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Every process has at least one thread of execution and I read somewhere that modern Operating Systems only schedule Thread and not process.

So if there are two processes running in the system - P1 with 1 thread and P2 with 100 threads, how will OS scheduling algorithm ensure that both P1 and P2 get approximately same amount of CPU time? If OS blindly schedules threads, P2 will get 100 times more CPU time than P1.

Does it also take into account which Process a particular thread belong to? Otherwise, it seems too easy for a process to hog all the CPU by creating more threads.

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Does it also take into account which Process a particular thread belong to? Otherwise, it seems too easy for a process to hog all the CPU by creating more threads.

Wrong question. Consider two jobs that are trying to solve the exact same problem by doing the same work and are perfectly identical except for one thing -- one uses dozens of threads, the other uses dozens of processes. Why should the one that uses dozens of processes get more CPU time than the one that uses dozens of threads?

Your notion of fairness is not really a sensible one.

Instead, scheduling is more designed around trying to get as much work done as possible per unit time. The assumption is that everything the computer is doing is useful and it benefits competing tasks to have other tasks competing with them finish as quickly as possible too.

This is actually all you need the vast majority of the time. But occasionally you have special situations where this doesn't work. One is ultra-high-priority tasks like keeping video or audio flowing or keeping a user interface responsive. Another is ultra-low-priority tasks where there's an enormous amount of work you want done and you don't want the system to be slow for a long time while you're working on it. Priorities are used for this, and generally the system allows higher-priority threads to interrupt lower-priority ones to keep responsiveness.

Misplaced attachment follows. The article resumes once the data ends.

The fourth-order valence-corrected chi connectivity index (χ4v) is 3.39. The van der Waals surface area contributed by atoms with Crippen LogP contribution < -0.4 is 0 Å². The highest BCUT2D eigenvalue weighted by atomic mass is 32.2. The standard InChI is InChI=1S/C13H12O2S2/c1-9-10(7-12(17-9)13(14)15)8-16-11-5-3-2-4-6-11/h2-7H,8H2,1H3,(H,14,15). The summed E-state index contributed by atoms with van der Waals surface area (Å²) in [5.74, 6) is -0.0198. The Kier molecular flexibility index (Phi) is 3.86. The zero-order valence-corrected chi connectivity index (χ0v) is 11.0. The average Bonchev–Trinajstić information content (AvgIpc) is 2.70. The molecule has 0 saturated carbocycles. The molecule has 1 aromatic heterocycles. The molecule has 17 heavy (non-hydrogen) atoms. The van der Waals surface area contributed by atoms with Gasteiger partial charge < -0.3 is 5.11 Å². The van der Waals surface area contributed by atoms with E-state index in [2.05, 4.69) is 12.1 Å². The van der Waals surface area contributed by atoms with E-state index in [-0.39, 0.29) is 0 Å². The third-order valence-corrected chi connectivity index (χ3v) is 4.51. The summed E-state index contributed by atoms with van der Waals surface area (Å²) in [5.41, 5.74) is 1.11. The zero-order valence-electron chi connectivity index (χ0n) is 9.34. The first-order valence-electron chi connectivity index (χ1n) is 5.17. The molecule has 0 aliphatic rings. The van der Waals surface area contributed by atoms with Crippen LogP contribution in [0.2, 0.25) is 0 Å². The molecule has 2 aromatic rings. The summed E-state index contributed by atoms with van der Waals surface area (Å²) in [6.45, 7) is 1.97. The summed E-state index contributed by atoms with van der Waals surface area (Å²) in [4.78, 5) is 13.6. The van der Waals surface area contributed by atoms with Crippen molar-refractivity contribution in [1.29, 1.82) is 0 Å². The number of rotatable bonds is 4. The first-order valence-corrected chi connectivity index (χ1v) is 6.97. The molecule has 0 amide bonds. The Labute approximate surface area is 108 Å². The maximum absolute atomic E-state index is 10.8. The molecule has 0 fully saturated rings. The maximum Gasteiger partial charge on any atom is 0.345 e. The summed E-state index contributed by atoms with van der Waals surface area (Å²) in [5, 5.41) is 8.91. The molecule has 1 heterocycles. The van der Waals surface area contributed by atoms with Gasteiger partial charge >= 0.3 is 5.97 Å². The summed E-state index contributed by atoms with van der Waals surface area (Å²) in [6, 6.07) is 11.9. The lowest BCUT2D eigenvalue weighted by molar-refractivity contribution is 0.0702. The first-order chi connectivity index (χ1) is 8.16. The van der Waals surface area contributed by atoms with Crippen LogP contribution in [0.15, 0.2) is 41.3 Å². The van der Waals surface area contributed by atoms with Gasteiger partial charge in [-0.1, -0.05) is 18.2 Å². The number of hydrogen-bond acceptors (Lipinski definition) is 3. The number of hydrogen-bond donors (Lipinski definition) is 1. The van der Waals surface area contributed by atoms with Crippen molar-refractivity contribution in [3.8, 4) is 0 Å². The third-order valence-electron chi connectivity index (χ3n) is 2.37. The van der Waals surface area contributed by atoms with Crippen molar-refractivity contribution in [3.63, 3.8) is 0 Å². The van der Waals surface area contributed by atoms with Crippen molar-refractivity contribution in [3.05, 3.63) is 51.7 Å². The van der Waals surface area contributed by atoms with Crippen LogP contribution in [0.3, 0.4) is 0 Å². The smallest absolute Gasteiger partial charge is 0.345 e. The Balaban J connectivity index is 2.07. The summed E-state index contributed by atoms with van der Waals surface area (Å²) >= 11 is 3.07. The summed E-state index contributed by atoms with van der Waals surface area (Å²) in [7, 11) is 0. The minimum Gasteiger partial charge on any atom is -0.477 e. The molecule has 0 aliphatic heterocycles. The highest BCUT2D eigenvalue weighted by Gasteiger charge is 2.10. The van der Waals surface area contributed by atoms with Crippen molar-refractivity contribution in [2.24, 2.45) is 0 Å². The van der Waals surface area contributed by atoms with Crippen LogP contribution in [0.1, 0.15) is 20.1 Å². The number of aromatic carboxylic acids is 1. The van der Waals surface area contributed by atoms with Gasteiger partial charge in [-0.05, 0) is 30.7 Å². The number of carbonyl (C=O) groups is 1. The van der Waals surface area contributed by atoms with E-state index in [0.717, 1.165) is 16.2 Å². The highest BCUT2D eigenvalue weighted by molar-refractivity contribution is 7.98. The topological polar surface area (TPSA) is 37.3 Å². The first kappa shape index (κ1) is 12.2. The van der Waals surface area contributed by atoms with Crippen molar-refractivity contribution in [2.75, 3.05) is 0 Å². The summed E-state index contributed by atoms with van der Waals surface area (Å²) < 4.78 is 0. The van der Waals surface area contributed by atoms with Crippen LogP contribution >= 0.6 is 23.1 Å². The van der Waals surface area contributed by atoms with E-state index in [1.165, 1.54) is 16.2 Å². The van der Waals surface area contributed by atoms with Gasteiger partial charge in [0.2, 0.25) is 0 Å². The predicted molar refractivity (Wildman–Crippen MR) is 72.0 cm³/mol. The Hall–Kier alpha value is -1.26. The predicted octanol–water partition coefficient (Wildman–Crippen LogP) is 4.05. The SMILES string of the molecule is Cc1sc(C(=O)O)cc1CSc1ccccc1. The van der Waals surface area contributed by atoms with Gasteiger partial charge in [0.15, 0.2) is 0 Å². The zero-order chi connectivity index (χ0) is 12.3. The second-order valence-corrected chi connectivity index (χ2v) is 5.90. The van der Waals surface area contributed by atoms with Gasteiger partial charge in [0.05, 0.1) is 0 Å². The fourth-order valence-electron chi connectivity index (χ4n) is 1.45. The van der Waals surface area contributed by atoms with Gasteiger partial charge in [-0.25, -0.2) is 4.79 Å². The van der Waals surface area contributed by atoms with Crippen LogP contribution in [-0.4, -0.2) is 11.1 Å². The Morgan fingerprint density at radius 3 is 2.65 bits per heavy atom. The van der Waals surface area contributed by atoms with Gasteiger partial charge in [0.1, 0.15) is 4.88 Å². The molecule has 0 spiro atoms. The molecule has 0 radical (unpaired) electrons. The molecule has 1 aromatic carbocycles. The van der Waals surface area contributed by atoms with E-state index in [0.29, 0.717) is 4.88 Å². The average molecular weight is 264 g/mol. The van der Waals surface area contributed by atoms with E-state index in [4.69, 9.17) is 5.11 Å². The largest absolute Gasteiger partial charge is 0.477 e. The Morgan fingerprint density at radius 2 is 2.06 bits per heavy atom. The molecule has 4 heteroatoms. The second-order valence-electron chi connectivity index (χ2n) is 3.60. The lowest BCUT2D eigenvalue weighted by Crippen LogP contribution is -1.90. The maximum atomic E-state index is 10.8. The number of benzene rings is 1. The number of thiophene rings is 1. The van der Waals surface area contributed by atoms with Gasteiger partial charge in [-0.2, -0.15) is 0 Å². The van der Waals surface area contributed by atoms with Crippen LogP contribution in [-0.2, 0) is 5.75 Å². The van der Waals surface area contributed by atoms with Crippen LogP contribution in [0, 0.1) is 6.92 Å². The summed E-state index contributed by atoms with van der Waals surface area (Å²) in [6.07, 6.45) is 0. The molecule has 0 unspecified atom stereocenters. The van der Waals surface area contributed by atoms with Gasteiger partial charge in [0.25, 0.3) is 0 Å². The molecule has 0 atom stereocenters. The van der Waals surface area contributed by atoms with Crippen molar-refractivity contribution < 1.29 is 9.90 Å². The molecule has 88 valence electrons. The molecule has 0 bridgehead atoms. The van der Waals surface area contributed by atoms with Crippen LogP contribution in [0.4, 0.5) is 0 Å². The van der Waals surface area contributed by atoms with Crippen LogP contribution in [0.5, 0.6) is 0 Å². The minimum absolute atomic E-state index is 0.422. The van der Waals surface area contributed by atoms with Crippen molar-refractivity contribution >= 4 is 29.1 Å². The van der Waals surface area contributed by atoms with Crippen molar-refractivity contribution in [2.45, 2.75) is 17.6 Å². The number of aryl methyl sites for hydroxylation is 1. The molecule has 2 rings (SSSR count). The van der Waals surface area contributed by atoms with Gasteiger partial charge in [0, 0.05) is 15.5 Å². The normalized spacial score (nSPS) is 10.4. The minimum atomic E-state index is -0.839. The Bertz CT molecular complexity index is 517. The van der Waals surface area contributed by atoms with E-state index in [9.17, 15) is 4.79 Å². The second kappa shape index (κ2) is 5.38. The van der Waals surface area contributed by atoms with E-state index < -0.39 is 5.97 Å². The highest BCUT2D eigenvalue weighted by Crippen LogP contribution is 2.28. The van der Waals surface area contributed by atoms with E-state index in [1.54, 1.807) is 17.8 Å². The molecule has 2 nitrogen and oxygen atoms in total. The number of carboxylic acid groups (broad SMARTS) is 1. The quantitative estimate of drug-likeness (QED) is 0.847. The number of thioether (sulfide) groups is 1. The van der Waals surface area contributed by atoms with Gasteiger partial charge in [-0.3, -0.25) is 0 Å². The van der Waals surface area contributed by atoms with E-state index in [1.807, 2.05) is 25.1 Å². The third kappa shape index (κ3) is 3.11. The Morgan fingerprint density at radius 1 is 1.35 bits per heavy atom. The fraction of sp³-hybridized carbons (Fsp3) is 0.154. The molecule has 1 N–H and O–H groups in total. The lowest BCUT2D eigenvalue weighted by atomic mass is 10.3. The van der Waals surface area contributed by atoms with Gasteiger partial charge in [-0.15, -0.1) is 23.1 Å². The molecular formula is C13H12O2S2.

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In general, "fair thread scheduling" attempts to give each thread an equal amount of CPU time (regardless of how much CPU time all threads in a process get); and "fair process scheduling" attempts to give each process the same amount of CPU time (e.g. by giving threads belonging to different processes unequal amounts of CPU time). These are mutually exclusive - you can't have both (unless each process has the same number of threads).

Note that it's all a broken joke anyway. For example, if one thread gets 10 ms of time on a CPU that is running slow due to thermal throttling (and/or because another logical CPU in the same core is busy) and another thread gets 10 ms of time on a CPU that is running faster than normal (e.g. due to "turbo-boost" and/or because the other logical CPU in the core is not being used); then these threads have received an equal amount of CPU time but have not received anything that could be considered "fair" (because one thread might be able to get 20 times as much work done than the other).

Note that it's all unwanted anyway. For example, for a good OS threads would be given a priority to indicate how important the work they do is, and you don't want a high priority thread (doing very important work) to get the same "fair share" of CPU time as a low priority thread (doing irrelevant/unimportant work). For cases where two threads have equal priority you might (in theory) want them to get an "equal" amount of CPU time; but in practice this isn't common and threads block and unblock so often that it isn't worth caring about; and in practice it can lead to "two half finished jobs instead of one completed job and one unstarted job" scenarios that increases the average amount of time a job (e.g. request for work) takes to complete.

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If the thread is the basic unit of scheduling (a generally safe assumption these days) then the process scheduler is the one to decide who to allocate the CPUs. How (and whether) it takes thread usage into account is entirely system specific. AND the behavior ma depends upon the type of process. For example, in VMS (and adopted in Windoze) realtime processes are treated differently than other types of processes.

In the VMS-type scheduling, a process with more threads gets more CPU by design. Better for an application to use more threads and for it to use more processes.

Keep in mind that a system may impose limits on the number of threads in a process.

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